But with the advent of HTML5 and the ability to do all sorts of things in a browser “natively” that used to require plugins and widgets, wouldn’t the apps disappear, replaced by little icons on our phones and tablets that link us to that game’s web page?

Perhaps, though I don’t think we’re close to answering that question. Browsers continue to add great functionality and apps continue to proliferate. Each has it strengths. For example, if you’re looking for a restaurant? You want an app. Whether it’s Yelp, Urban Spoon or something else, one or more of these apps has you covered.

And an app makes sense for most games, of course. Directions? App again, whether Google, Apple or Waze is your preference.

But what about a video? The obvious answer would seem to be the YouTube app, but doesn’t that come with an asterisk? Not every video on a particular topic is going to be on YouTube, even though the overwhelming majority likely are.

And that leads us to other instances where all the answers may not be in one place. For example, information on bike racks for your car? Amazon might list most of the available models, but that doesn’t mean that you’ll get the most comprehensive picture of the market through Amazon.

A search of the broader Web will find all sorts of sites with relevant information on bike racks that just don’t lend themselves to apps — bicycling enthusiast sites, sites that sell trailers and hitches and related car accessories, general fitness sites …

So perhaps the Web isn’t dying but continuing to evolve as a great generalist tool — an incredible repository of information. The place to go when you aren’t quite sure what the question is. Or when the answer doesn’t lend itself to being answered under the wing of a single marketer or other entity.

For us as marketers, this means we need to decide what will work best for our audience. That is true whether you’re considering creating an app as a marketing tool or considering advertising on app or Web networks. Your audience really makes this decision for you, and they make the decision based on what’s most useful to them.

Which Way Does Your Website Face?

Perhaps it’s true that there are no compasses in cyberspace, but your website points in one of two directions: Toward you or toward your customer.

FS1112_arrowsPerhaps it’s true that there are no compasses in cyberspace. (It’s certainly easy to think there are no moral compasses in some corners of the Internet, but that’s an entirely different conversation.) But your website points in one of two directions: Toward you or toward your customer.

Too many companies’ websites are oriented toward themselves. You see this in the language they use and in the way they’re organized. And while these websites can and frequently do have high traffic numbers, the traffic is usually being driven by factors other than the site’s own strength. That means, as positive as high traffic might be, the site is actually losing opportunities.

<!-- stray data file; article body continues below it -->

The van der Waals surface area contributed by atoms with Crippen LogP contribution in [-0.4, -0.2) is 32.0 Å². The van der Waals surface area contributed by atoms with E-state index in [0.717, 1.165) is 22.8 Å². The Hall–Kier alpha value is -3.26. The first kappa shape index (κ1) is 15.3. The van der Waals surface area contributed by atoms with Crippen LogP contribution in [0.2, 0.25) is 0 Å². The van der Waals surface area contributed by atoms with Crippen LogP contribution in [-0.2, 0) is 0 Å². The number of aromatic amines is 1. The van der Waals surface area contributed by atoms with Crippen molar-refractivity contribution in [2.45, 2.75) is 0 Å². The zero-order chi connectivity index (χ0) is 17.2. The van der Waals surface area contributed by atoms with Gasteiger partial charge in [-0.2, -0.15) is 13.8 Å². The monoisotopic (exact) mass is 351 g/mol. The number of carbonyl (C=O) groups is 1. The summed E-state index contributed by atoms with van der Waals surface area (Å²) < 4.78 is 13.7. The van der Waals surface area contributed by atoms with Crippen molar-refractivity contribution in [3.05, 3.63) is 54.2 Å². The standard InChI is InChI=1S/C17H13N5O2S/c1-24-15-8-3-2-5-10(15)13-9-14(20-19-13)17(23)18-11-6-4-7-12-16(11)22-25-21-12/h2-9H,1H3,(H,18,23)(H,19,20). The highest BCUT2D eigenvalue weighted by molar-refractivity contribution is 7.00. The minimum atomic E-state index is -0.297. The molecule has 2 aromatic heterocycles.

The lost opportunities occur because the site isn’t addressing the concerns of the target audience: Namely, the business problem they are trying to solve. A site that focuses on “me” and w”e” is never going to grab your audience’s attention the way a site focus on “you” — meaning prospects and customers — will.

Read through your website and note how frequently those pronouns are used in comparison to one another. Are you talking about yourself and what your company does? Or are you talking about your prospects and clients, their problems, and ways to address those problems?

It had better be the latter, because that’s all your prospects care about. As I say in planning meetings for nearly every project we work on, your prospect doesn’t care about you. They don’t even care about what you do. They care about what you can do for them. Your website had better make it clear that you understand this.

Of course, it’s not just the “your/our” split that matters. Content on the site has to be engaging enough to get people to dig more deeply, return to the site, subscribe to your newsletter, and share content with colleagues.

The key word in that last paragraph is “engaging.” That’s the key not only to traffic but also to conversions, which is really what we’re interested in. Because as gratifying as it is to know that people are reading your website, traffic numbers don’t pay the bills for most of us. We need to convert those visitors into clients.

There’s more to consider beyond the language you’re using and the topics you’re addressing. Review your site again, paying attention to navigation and structure. Is the site organized along departmental lines that make sense only to people who know your org chart? Or does it group information in ways that make sense to a prospect or client?

Obviously, your site should be organized from the client’s perspective. All the information that might be of interest to them should be accessible to them without a lot of searching. Your sidebars and calls to action should lead naturally to the next question your prospect might have after engaging with the main content on any particular page.

The goal is to take baby steps towards that conversion from visitor to customer. Each page should have a call to action that moves them closer to a level of comfort that allows them to invites you to connect with them more meaningfully, from signing up for a newsletter to attending a webinar to actual human contact between the prospect and your sales team.

Once you’re paying attention to the symptoms of a website pointed in the wrong direction, those symptoms are shockingly obvious. Treating those symptoms can take some time and effort, but is well worth it in the returns a more effective marketing tool can generate.

One last caution: there is a third direction your website might point, and it can be harder to detect. Your website can be pointed toward the search engines. This means the site might seem as if it is focused on your customer, but a slightly deeper dig makes it clear that a reliance on repetitive keywords and stilted language was probably the result of an overzealous SEO “expert.” Make sure that content and information of value to your prospects is driving each page of your site. The SEO almost takes care of itself after that, as does your website’s performance.